Studies in humans, either after single or repeated exposure, identified psychotropic effects as a follow up of a single administration at the same lowest effective dose (the lowest dose tested) of 0.04 mg THC/kg bw, which is deemed by the FEEDAP Panel to be a realistic approximation of the LOEL. The FEEDAP Panel considers that a total uncertainty factor of 100 applied to the LOEL would be sufficient to take account of all sources of uncertainty.
The provisional maximum tolerable daily intake (PMTDI) would amount to 0.0004 mg/kg bw (corresponding to 0.024 mg for a 60-kg adult and 0.0048 mg for a 12-kg child).
Considering the results of a rat study with intra-peritoneal administration of THC (neuroendocrine effects at the lowest effective dose tested 0.001 mg/kg bw), the FEEDAP Panel cannot exclude the possibility that the provisional risk assessment underestimates potential adverse effects in particular for foetuses and new-borns.
The psychotropic effects of THC, the basis for establishing the PMTDI, were considered as acute pharmacological effects. Therefore, the consumer exposure calculation was based on a single high consumption records for milk (adjusted for other dairy products), derived from the EFSA Comprehensive European Food Consumption Database and expressed as P95 values of consumers only. In the exposure scenario, 2 L and 1.5 L milk equivalents were used for adults (60 kg bw) and children of one to three years old (12 kg bw), respectively.
Different exposure scenarios were considered: (i) daily intake rates per cow of 0.5, 1.0 and 1.5 kg hemp plant-derived feed material with the maximum permitted THC content of 0.20 % or the mean THC content observed in 2008 (0.08 %), (ii) three different milk yields (15, 25 and 35 L/day) assuming a constant transfer rate of THC regardless of the milk yield. In all scenarios calculated with the maximum permitted THC content, the exposure to THC was considerably above the PMTDI (4 to 25 times higher in adults, 13 to 90 times higher in children). Considering the mean THC content (0.08 %) of hemp plants grown in the EU, the consumer exposure would be reduced by a factor of 2.5 (0.2/0.08); however, the PMTDI would still be exceeded in all scenarios. By applying the same exposure calculations to hemp seed-derived feed materials containing as a worst case estimate a maximum of 0.0012 % THC, the resulting exposure of adults and children (one to three years old) was below the PMTDI in all scenarios.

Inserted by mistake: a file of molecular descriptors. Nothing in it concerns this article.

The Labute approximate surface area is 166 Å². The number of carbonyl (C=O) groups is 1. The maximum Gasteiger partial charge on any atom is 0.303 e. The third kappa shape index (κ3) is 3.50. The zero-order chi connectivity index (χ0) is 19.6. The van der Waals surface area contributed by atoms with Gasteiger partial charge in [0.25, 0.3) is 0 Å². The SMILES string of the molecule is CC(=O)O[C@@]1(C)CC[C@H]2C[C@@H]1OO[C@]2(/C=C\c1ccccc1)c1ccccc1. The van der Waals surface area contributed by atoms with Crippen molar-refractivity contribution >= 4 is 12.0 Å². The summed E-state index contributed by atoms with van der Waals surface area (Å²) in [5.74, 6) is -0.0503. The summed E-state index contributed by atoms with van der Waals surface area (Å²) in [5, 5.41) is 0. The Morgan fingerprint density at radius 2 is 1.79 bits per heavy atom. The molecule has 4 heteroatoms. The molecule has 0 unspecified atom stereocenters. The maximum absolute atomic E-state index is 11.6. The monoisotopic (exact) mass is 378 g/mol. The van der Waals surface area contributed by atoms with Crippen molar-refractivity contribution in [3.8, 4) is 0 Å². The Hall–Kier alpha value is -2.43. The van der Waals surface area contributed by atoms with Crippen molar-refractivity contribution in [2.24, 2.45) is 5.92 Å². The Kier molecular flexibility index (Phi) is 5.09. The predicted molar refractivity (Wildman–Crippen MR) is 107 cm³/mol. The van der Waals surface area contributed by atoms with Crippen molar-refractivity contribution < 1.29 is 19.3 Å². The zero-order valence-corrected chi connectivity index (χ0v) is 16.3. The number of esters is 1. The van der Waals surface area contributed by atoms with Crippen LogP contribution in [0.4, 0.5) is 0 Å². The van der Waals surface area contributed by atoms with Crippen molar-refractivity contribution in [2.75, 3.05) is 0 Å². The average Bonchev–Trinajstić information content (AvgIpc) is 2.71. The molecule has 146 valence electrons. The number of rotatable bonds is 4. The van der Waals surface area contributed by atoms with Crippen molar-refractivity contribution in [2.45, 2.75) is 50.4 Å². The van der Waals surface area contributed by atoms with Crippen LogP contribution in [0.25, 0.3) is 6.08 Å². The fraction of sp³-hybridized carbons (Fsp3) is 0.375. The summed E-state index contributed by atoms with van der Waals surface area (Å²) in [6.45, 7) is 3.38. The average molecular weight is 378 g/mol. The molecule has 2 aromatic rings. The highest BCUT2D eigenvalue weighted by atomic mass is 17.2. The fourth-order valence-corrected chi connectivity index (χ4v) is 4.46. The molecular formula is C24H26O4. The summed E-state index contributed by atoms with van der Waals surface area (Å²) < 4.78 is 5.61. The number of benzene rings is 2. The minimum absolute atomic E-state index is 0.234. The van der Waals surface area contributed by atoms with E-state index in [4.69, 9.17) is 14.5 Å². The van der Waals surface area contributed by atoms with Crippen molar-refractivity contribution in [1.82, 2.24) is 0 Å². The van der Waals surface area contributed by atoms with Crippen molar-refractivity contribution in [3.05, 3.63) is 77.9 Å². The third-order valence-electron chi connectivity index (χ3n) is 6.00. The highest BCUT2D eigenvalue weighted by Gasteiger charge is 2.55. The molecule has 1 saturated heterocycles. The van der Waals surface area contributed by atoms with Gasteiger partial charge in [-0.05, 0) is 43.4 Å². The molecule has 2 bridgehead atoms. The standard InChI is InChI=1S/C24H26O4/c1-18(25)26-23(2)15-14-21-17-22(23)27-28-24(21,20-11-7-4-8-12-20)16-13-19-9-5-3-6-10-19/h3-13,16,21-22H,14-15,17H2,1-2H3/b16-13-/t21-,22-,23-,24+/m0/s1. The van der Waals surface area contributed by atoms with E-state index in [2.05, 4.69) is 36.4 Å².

Although no data is available for edible tissues, the lipophylic properties of THC would suggest that the conclusions drawn from milk consumption would in principle apply to other animal products. Consequently, the FEEDAP Panel does not see any option for the use of whole hemp plant-derived feed materials in animal nutrition. In contrast, feeding hemp seed was considered safe for the consumer.
Feed materials do not require an assessment of their environmental impact.